Herrnstein's Syllogism, as shown above, comes from the 1971 article written for The Atlantic by psychologist Richard Herrnstein (Herrnstein, 1971). It argued that while socioeconomic status of individuals may be caused by various factors, one of those factors must be differences in inherited genetics. The article ignited a big controversy.
As a personal note, I must admit that I don't quite understand the controversy (Well, at a scientific level). It was already accepted by most psychologists in the 1970s that general intelligence was a heritable trait. Further, it was accepted that general intelligence statistically predicted success in education as well as in professional life. Therefore, it should not be surprising if genetic differences acting on intelligence would not be distributed evenly across the social environment.
I will first deal with the premises. Is general intelligence heritable? Then I will merge the two next premises. Does intelligence predict mobility in success and social standing? I will also look directly at the conclusion of the syllogism. Do differences in genetics that influence differences in intelligence vary as a function of socioeconomic status?
Was Herrnstein's conclusion scientifically justified back then? That could be argued, but ultimately it doesn't matter. Today we have much more evidence available. We can now directly look at molecular genetics that is known to influence intelligence. As I will show, the best current evidence absolutely supports Herrnstein's conclusion. This does not mean that intelligence is everything, or that genetics is everything, but that it is a part of the story.
Heritability of Intelligence
Is intelligence, educational success and similar variables partly heritable traits? In fact, this is not even questioned by the relevant experts anymore. From a landmark Nature editorial (2017), I quote:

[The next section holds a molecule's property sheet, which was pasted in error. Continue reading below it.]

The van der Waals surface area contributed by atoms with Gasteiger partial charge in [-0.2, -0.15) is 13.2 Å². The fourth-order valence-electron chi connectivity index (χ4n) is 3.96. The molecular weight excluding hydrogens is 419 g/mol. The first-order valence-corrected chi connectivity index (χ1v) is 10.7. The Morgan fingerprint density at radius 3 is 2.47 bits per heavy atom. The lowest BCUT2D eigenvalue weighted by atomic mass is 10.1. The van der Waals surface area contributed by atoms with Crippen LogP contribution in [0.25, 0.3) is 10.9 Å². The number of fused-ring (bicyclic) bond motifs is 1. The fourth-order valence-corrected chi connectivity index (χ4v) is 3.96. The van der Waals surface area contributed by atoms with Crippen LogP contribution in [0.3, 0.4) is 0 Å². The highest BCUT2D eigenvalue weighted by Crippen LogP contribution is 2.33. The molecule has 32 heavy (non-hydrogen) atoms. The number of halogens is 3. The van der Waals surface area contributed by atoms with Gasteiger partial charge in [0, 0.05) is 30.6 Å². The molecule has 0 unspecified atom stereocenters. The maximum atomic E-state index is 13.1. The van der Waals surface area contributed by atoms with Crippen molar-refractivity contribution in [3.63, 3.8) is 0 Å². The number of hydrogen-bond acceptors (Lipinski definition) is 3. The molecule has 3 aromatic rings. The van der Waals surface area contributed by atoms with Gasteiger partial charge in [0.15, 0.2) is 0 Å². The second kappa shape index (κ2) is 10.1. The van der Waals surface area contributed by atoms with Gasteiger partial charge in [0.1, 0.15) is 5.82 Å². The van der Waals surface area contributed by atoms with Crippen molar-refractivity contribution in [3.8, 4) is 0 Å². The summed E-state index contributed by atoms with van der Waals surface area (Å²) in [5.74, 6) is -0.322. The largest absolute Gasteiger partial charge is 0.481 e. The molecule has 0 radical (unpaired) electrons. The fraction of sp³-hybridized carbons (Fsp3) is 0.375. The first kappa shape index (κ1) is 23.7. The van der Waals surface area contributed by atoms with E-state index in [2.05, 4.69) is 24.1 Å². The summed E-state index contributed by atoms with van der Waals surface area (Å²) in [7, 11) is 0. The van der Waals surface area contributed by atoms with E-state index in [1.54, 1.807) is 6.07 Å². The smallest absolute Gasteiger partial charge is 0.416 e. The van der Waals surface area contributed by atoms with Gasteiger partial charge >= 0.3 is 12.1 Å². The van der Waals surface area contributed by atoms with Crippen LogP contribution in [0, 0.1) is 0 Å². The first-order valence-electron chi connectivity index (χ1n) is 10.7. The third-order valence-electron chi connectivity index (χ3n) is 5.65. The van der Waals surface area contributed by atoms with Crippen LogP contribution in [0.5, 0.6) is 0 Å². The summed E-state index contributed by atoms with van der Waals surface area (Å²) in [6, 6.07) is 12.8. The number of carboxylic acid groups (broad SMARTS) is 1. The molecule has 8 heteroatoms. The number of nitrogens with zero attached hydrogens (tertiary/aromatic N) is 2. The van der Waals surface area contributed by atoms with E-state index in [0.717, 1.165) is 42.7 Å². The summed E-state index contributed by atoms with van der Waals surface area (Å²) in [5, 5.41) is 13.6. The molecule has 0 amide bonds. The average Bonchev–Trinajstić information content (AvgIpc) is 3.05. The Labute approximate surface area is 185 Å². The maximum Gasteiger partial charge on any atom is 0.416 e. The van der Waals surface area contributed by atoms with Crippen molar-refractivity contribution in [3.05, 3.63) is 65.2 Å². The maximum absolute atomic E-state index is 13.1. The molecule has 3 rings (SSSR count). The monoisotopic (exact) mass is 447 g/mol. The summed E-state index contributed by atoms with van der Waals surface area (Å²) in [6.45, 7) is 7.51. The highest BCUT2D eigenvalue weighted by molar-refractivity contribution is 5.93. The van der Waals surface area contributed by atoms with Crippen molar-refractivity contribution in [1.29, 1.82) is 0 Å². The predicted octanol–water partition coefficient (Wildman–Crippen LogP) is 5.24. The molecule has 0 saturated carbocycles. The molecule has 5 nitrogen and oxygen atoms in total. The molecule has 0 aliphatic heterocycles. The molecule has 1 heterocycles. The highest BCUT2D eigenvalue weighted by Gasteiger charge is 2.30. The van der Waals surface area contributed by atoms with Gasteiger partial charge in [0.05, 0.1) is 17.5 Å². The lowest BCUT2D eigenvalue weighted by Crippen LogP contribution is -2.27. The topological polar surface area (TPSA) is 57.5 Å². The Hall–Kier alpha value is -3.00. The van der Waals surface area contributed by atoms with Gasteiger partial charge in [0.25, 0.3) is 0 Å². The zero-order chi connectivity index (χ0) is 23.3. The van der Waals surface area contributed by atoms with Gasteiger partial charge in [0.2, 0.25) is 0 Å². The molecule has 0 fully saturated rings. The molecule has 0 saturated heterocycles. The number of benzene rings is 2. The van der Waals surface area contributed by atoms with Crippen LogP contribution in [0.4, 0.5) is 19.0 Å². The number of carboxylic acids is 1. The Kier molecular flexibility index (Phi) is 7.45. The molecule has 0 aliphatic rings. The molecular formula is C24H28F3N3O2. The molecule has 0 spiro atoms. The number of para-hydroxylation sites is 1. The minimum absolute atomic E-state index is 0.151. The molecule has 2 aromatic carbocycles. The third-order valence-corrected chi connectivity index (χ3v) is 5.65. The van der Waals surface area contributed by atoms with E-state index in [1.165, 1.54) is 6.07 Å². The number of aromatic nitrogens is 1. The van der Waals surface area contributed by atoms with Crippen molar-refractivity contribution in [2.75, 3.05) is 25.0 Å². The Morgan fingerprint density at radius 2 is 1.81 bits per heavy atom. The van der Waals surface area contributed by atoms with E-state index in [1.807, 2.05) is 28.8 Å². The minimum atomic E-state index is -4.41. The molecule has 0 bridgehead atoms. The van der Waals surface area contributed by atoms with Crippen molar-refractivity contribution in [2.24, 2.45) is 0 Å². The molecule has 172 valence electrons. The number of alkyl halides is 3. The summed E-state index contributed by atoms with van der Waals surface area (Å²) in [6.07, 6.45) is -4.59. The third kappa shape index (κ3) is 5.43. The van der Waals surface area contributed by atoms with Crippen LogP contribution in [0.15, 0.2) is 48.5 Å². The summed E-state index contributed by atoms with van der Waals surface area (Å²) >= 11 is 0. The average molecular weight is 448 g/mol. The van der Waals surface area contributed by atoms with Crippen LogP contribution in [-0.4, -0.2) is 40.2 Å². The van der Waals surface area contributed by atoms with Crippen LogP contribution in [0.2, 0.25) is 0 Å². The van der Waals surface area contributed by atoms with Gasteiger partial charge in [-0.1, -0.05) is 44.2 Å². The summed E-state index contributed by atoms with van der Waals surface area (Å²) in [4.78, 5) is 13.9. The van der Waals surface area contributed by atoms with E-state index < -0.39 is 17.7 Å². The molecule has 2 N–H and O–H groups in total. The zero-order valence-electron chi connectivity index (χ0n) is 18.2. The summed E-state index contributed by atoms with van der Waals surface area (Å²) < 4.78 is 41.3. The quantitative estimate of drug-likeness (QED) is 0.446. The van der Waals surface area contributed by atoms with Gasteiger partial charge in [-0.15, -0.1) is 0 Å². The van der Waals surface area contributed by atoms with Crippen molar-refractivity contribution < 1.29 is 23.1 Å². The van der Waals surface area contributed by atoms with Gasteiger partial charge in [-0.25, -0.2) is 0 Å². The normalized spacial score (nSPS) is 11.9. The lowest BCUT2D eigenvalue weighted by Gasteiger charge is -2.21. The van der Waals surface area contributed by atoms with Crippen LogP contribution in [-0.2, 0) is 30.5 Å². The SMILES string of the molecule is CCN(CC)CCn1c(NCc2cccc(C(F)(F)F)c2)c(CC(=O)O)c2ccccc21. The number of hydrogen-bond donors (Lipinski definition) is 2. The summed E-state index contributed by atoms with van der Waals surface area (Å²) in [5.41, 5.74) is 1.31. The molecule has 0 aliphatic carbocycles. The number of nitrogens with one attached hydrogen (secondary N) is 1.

it’s well established and uncontroversial among geneticists that together, differences in genetics underwrite significant variation in intelligence between people.
In an expert review on five findings regarding genetics and intelligence, the first noted finding is the heritability of intelligence (Plomin & Deary, 2015).
The question remains: how do we know that intelligence is partly heritable? Quantitative genetics is a field which attempts to address such questions. In particular, methods have been developed that attempt to estimate aggregate genetic influence without finding the influence of particular genetic variants.
The most highly used method for humans is the twin study. Identical twins are more genetically similar than fraternal twins. Identical twins also tend to be more similar than fraternal twins on various variables such as facial similarity, height, and even on psychological variables. From this increase in genetic similarity coupled with the increase in phenotypic similarity, an estimate of heritability can be calculated. This method can be extended to compare not just similarities between twins, but in general siblings of all kinds, cousins and more in pedigree studies. For example, based on a massive Dutch birth cohort a team of researchers estimated a heritability of educational achievement of 85% (Schwabe et al, 2017).